I stopped using the queues weeks ago, but I won't let that stop me from reviewing content anyway.

When I do go to the queues to review (which is less and less often every week) it's usually to find problematic reviews that need fixing. I look for edits that shouldn't be approved, favorite the link, and then comment/rollback the edit when it's approved, for example. Or, if the reviews tend to be just incomplete, not abusive, I just improve posts (now that the race conditions of doing so are lessened). I may not get review points for it, but the edits still take effect, which is enough for me.

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    Unanswered Questions by Tag is a query that shows problem tags that could use some clean-up help. Some of the help needed is in the form of answering questions, but quite a lot of it is in the form of editing or closing/deleting bad questions. Commented Nov 13, 2012 at 18:26
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    6. New Answers to Questions More Than 30 Days Old - catching and flagging/downvoting/commenting the suboptimal early at least damps down ridiculous high numbers of upvotes
    – kleopatra
    Commented Nov 14, 2012 at 10:40
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    "The best solution I've found to this problem is to not review posts from a queue." If that is the best solution that exists, that shows an epic failure of the system. The whole point of the queue is to make it easy to find questions that need reviews. Commented Nov 15, 2012 at 6:47
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    @NicolBolas That's actually kinda the point of this answer, I just avoided saying it explicitly.
    – Servy
    Commented Nov 15, 2012 at 14:33
  • Look through the questions of people posting on meta with "I can't ask questions anymore, WTF!?" (They tend to have lots of content that needs reviewing.) pretty sure this will get you banned for targeting the user. Not that getting banned would not be a good thing in most cases.
    – user148287
    Commented May 18, 2019 at 2:55
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    @JarrodRoberson There's a big difference between going around and downvoting every one of their posts and going through a number of examples and editing them to improve them, commenting on how they could be improved, and flagging where merited. Only the former is going to get you banned.
    – Servy
    Commented May 20, 2019 at 13:21

people keep approving crap while I'm looking at it. Two or three "the post was already approved; please visit to edit" and I'm just "screw this whole thing".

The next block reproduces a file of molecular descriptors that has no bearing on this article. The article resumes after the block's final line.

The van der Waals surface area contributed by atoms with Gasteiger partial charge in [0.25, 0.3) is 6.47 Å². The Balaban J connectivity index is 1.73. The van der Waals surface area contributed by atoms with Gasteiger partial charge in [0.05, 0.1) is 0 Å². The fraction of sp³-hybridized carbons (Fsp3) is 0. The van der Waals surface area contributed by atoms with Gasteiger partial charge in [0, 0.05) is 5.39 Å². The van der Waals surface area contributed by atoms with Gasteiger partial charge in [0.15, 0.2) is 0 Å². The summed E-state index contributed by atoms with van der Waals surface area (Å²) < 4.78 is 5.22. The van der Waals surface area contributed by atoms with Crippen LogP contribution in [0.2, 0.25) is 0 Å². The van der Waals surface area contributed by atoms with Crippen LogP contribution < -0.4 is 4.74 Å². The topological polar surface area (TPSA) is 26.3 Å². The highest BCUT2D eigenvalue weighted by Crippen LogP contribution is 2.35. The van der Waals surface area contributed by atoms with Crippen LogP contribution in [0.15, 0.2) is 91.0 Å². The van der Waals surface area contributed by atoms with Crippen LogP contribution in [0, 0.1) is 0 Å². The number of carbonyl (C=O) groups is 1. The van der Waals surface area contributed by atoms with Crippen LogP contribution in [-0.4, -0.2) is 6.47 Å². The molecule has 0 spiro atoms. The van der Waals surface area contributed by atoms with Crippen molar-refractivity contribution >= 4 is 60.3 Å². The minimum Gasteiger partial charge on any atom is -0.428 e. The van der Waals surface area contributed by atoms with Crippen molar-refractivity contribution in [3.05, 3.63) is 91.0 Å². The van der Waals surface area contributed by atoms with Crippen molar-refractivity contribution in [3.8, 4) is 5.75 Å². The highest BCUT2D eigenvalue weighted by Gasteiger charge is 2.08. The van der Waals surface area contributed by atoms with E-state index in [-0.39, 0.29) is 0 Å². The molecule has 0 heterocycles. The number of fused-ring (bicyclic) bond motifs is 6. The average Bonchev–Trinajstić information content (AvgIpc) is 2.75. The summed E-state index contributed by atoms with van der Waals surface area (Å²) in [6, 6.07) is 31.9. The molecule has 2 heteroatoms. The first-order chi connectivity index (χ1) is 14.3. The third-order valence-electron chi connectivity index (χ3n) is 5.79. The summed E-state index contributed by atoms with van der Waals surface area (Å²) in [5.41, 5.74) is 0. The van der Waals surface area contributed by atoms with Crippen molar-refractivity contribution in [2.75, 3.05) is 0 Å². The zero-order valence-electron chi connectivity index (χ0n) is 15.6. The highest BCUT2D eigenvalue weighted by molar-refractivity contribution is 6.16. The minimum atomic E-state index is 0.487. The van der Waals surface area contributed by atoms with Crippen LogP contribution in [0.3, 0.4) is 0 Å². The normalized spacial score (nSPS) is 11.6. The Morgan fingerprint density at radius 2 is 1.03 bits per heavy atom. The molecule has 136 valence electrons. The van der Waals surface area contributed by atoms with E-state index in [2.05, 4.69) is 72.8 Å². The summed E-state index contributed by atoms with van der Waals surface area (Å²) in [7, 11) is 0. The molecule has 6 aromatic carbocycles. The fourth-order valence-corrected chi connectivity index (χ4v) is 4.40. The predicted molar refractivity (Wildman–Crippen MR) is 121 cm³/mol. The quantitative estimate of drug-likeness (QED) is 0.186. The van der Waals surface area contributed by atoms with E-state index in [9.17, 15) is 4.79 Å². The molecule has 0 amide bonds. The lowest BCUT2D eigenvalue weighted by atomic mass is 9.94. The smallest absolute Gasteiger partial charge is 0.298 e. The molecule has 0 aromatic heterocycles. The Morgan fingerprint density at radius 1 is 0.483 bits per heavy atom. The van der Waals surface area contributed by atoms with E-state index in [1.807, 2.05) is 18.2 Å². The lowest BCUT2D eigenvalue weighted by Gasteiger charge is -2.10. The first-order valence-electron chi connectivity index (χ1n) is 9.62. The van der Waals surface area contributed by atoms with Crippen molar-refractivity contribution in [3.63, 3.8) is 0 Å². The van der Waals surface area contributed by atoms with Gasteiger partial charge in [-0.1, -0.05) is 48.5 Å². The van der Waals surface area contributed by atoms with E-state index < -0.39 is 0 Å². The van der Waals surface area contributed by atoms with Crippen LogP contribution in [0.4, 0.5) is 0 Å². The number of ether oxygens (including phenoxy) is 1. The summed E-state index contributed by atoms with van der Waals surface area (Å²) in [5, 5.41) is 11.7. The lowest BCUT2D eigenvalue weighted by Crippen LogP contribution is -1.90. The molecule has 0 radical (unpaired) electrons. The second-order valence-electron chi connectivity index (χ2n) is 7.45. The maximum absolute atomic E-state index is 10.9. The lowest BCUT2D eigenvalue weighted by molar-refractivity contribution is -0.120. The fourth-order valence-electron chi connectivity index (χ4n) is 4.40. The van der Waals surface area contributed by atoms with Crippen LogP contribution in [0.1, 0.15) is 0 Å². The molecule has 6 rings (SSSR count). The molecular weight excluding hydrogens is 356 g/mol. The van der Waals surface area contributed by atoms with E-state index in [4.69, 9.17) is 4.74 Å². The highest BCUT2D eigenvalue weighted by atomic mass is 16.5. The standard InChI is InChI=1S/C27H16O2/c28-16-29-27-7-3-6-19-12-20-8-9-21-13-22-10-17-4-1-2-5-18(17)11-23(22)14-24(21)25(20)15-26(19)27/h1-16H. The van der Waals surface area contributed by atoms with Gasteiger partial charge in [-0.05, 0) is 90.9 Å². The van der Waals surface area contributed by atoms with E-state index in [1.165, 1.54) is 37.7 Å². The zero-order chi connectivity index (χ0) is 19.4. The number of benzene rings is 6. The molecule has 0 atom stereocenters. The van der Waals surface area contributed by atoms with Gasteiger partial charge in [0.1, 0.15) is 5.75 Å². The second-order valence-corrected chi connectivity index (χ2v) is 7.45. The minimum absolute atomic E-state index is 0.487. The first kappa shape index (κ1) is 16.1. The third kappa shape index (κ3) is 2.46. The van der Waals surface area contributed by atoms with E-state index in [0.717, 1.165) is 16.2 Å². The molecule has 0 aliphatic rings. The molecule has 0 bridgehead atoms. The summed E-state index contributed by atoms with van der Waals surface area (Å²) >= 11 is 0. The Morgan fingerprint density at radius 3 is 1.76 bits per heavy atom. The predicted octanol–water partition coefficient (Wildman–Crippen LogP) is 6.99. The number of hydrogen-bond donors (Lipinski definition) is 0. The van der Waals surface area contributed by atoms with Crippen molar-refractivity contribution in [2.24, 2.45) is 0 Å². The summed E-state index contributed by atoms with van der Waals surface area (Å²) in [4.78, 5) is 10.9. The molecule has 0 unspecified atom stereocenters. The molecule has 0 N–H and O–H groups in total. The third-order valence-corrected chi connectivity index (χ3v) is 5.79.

Above is pretty frustrating in my experience. It is especially painful in cases of blatantly obvious crap that takes me just few seconds to reject.

It would be interesting to try exclusive review period to remedy this. By this, I mean that picked suggested edit is taken off the queue for 2-3 minutes so that no one else can review it until timeout expires.

This would guarantee that my decisions (at least reasonably quick ones) could only clash with those of the user(s) who held the suggested edit longer than mentioned timeout - which would weed out mindless click-through robo approvers.

Yet another way to tame the problem could be to increase delay for review action buttons.

  • Current delay is 2 seconds. Assuming that thorough reviewer spends one minute on analyzing and improving the edit, this means that robo-approver is 30 (thirty) times more "performant".

Think of it... 3 (three) rubber-stampers acting in parallel are capable of blindly approving 30 edits a minute, potentially destroying efforts of 30 (thirty) responsible reviewers who could have been spending this minute working on mentioned edits.

Increasing action buttons delay to, say, 20-30 seconds could help in somehow leveling playing field in favor of "good guys".

For the sake of completeness, I am aware of various ideas to detect and block fake reviewers (listed eg in linked questions) but here, I focus exclusively on how to block them from messing with my review process.

update Dec 20 '12

A new feature has been introduced that will likely help responsible reviewers part ways with robo-clickers:

An optimization to the Late Answers, First Posts, and Low Quality review queues has been deployed that will keep a single review from being shown to multiple people at the same time...

update Aug 31 '14

Suggested edits review queue now works so that

...each person reviewing suggested edits has a good opportunity to accurately review them.

It's a bit like ticketmaster, or any type of reservation system. When you visit a suggested edit review task it's now "checked out" to you for that time - the counter previously didn't reflect the amount of "checked out" tasks.